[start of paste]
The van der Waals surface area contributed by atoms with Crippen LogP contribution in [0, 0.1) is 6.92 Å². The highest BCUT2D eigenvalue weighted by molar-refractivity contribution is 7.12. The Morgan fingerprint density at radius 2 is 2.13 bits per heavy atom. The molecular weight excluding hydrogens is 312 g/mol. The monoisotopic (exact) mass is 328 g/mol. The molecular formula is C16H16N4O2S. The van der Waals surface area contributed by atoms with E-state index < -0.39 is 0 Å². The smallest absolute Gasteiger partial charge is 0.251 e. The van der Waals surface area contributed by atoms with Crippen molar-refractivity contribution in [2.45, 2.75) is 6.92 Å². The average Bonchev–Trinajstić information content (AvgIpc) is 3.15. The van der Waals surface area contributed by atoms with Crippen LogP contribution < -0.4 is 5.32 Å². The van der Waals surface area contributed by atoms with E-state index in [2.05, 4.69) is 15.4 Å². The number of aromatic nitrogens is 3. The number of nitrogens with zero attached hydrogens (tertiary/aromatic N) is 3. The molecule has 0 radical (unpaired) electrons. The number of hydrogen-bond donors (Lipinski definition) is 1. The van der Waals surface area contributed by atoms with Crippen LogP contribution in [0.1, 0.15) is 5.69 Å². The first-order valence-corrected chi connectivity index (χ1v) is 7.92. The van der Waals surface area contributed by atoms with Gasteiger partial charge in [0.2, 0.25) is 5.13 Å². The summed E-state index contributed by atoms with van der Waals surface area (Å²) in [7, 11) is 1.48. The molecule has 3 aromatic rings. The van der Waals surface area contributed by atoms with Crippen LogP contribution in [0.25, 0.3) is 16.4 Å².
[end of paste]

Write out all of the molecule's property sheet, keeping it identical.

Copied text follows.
The van der Waals surface area contributed by atoms with Crippen LogP contribution in [0, 0.1) is 6.92 Å². The highest BCUT2D eigenvalue weighted by molar-refractivity contribution is 7.12. The Morgan fingerprint density at radius 2 is 2.13 bits per heavy atom. The molecular weight excluding hydrogens is 312 g/mol. The monoisotopic (exact) mass is 328 g/mol. The molecular formula is C16H16N4O2S. The van der Waals surface area contributed by atoms with E-state index < -0.39 is 0 Å². The smallest absolute Gasteiger partial charge is 0.251 e. The van der Waals surface area contributed by atoms with Crippen molar-refractivity contribution in [2.45, 2.75) is 6.92 Å². The average Bonchev–Trinajstić information content (AvgIpc) is 3.15. The van der Waals surface area contributed by atoms with Crippen LogP contribution < -0.4 is 5.32 Å². The van der Waals surface area contributed by atoms with E-state index in [2.05, 4.69) is 15.4 Å². The number of aromatic nitrogens is 3. The number of nitrogens with zero attached hydrogens (tertiary/aromatic N) is 3. The molecule has 0 radical (unpaired) electrons. The number of hydrogen-bond donors (Lipinski definition) is 1. The van der Waals surface area contributed by atoms with Crippen LogP contribution in [0.1, 0.15) is 5.69 Å². The first-order valence-corrected chi connectivity index (χ1v) is 7.92. The van der Waals surface area contributed by atoms with Gasteiger partial charge in [0.2, 0.25) is 5.13 Å². The summed E-state index contributed by atoms with van der Waals surface area (Å²) in [7, 11) is 1.48. The molecule has 3 aromatic rings. The van der Waals surface area contributed by atoms with Crippen LogP contribution in [0.25, 0.3) is 16.4 Å².